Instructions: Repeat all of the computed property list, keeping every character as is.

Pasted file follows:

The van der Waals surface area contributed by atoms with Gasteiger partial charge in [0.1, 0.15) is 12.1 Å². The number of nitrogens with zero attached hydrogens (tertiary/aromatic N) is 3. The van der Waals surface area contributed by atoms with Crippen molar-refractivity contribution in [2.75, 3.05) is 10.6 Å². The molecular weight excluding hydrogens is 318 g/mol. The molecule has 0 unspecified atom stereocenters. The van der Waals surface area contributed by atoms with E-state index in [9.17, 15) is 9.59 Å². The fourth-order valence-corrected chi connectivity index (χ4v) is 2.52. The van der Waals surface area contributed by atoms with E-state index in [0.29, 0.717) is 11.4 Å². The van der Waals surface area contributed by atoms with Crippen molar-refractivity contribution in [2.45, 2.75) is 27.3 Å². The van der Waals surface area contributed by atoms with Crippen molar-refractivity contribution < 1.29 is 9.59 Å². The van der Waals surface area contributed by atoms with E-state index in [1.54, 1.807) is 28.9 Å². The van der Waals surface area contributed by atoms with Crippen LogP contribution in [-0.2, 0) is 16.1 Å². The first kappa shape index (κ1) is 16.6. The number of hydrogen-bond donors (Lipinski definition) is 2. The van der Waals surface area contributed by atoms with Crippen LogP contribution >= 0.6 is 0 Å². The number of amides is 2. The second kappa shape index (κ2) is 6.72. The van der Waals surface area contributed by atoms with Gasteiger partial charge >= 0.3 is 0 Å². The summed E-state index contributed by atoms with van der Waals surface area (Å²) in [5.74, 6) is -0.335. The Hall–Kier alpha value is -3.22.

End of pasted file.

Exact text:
The van der Waals surface area contributed by atoms with Gasteiger partial charge in [0.1, 0.15) is 12.1 Å². The number of nitrogens with zero attached hydrogens (tertiary/aromatic N) is 3. The van der Waals surface area contributed by atoms with Crippen molar-refractivity contribution in [2.75, 3.05) is 10.6 Å². The molecular weight excluding hydrogens is 318 g/mol. The molecule has 0 unspecified atom stereocenters. The van der Waals surface area contributed by atoms with E-state index in [9.17, 15) is 9.59 Å². The fourth-order valence-corrected chi connectivity index (χ4v) is 2.52. The van der Waals surface area contributed by atoms with E-state index in [0.29, 0.717) is 11.4 Å². The van der Waals surface area contributed by atoms with Crippen molar-refractivity contribution in [2.45, 2.75) is 27.3 Å². The van der Waals surface area contributed by atoms with Crippen molar-refractivity contribution < 1.29 is 9.59 Å². The van der Waals surface area contributed by atoms with E-state index in [1.54, 1.807) is 28.9 Å². The van der Waals surface area contributed by atoms with Crippen LogP contribution in [-0.2, 0) is 16.1 Å². The first kappa shape index (κ1) is 16.6. The number of hydrogen-bond donors (Lipinski definition) is 2. The van der Waals surface area contributed by atoms with Crippen LogP contribution >= 0.6 is 0 Å². The number of amides is 2. The second kappa shape index (κ2) is 6.72. The van der Waals surface area contributed by atoms with Gasteiger partial charge >= 0.3 is 0 Å². The summed E-state index contributed by atoms with van der Waals surface area (Å²) in [5.74, 6) is -0.335. The Hall–Kier alpha value is -3.22.